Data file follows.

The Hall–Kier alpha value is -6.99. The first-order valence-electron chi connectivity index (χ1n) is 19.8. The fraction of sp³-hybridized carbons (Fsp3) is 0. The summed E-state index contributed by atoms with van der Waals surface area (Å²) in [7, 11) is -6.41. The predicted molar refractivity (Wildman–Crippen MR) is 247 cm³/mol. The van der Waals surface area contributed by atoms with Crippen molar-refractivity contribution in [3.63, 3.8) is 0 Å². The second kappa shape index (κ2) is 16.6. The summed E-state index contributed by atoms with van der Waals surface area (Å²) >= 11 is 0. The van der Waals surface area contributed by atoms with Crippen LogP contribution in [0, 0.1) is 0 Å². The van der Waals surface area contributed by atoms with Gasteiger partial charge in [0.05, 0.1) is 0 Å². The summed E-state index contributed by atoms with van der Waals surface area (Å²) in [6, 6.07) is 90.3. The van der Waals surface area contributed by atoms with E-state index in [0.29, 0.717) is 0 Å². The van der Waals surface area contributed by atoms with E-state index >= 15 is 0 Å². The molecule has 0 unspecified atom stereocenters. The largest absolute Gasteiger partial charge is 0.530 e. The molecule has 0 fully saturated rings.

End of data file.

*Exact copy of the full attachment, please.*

The Hall–Kier alpha value is -6.99. The first-order valence-electron chi connectivity index (χ1n) is 19.8. The fraction of sp³-hybridized carbons (Fsp3) is 0. The summed E-state index contributed by atoms with van der Waals surface area (Å²) in [7, 11) is -6.41. The predicted molar refractivity (Wildman–Crippen MR) is 247 cm³/mol. The van der Waals surface area contributed by atoms with Crippen molar-refractivity contribution in [3.63, 3.8) is 0 Å². The second kappa shape index (κ2) is 16.6. The summed E-state index contributed by atoms with van der Waals surface area (Å²) >= 11 is 0. The van der Waals surface area contributed by atoms with Crippen LogP contribution in [0, 0.1) is 0 Å². The van der Waals surface area contributed by atoms with Gasteiger partial charge in [0.05, 0.1) is 0 Å². The summed E-state index contributed by atoms with van der Waals surface area (Å²) in [6, 6.07) is 90.3. The van der Waals surface area contributed by atoms with E-state index in [0.29, 0.717) is 0 Å². The van der Waals surface area contributed by atoms with E-state index >= 15 is 0 Å². The molecule has 0 unspecified atom stereocenters. The largest absolute Gasteiger partial charge is 0.530 e. The molecule has 0 fully saturated rings.